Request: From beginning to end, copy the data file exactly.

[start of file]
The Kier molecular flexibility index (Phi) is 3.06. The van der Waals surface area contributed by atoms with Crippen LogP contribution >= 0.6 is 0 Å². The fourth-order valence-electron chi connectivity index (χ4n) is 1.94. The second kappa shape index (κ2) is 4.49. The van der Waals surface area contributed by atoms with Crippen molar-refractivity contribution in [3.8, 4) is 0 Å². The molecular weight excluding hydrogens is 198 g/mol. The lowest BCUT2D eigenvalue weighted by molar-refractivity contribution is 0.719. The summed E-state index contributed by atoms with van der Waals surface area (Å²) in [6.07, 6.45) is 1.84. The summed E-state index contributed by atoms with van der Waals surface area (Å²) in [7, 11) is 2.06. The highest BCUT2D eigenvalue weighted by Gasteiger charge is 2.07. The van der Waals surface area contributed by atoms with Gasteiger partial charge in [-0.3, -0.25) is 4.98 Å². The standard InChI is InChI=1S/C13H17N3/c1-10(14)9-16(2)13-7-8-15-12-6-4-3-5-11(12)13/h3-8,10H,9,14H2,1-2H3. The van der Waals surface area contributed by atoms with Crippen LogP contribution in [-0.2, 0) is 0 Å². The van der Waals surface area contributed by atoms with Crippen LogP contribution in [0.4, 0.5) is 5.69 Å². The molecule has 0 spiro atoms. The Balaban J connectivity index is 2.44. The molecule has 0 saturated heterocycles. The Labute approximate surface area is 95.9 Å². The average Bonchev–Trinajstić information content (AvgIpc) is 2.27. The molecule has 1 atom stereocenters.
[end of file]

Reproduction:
The Kier molecular flexibility index (Phi) is 3.06. The van der Waals surface area contributed by atoms with Crippen LogP contribution >= 0.6 is 0 Å². The fourth-order valence-electron chi connectivity index (χ4n) is 1.94. The second kappa shape index (κ2) is 4.49. The van der Waals surface area contributed by atoms with Crippen molar-refractivity contribution in [3.8, 4) is 0 Å². The molecular weight excluding hydrogens is 198 g/mol. The lowest BCUT2D eigenvalue weighted by molar-refractivity contribution is 0.719. The summed E-state index contributed by atoms with van der Waals surface area (Å²) in [6.07, 6.45) is 1.84. The summed E-state index contributed by atoms with van der Waals surface area (Å²) in [7, 11) is 2.06. The highest BCUT2D eigenvalue weighted by Gasteiger charge is 2.07. The van der Waals surface area contributed by atoms with Gasteiger partial charge in [-0.3, -0.25) is 4.98 Å². The standard InChI is InChI=1S/C13H17N3/c1-10(14)9-16(2)13-7-8-15-12-6-4-3-5-11(12)13/h3-8,10H,9,14H2,1-2H3. The van der Waals surface area contributed by atoms with Crippen LogP contribution in [-0.2, 0) is 0 Å². The van der Waals surface area contributed by atoms with Crippen LogP contribution in [0.4, 0.5) is 5.69 Å². The molecule has 0 spiro atoms. The Balaban J connectivity index is 2.44. The molecule has 0 saturated heterocycles. The Labute approximate surface area is 95.9 Å². The average Bonchev–Trinajstić information content (AvgIpc) is 2.27. The molecule has 1 atom stereocenters.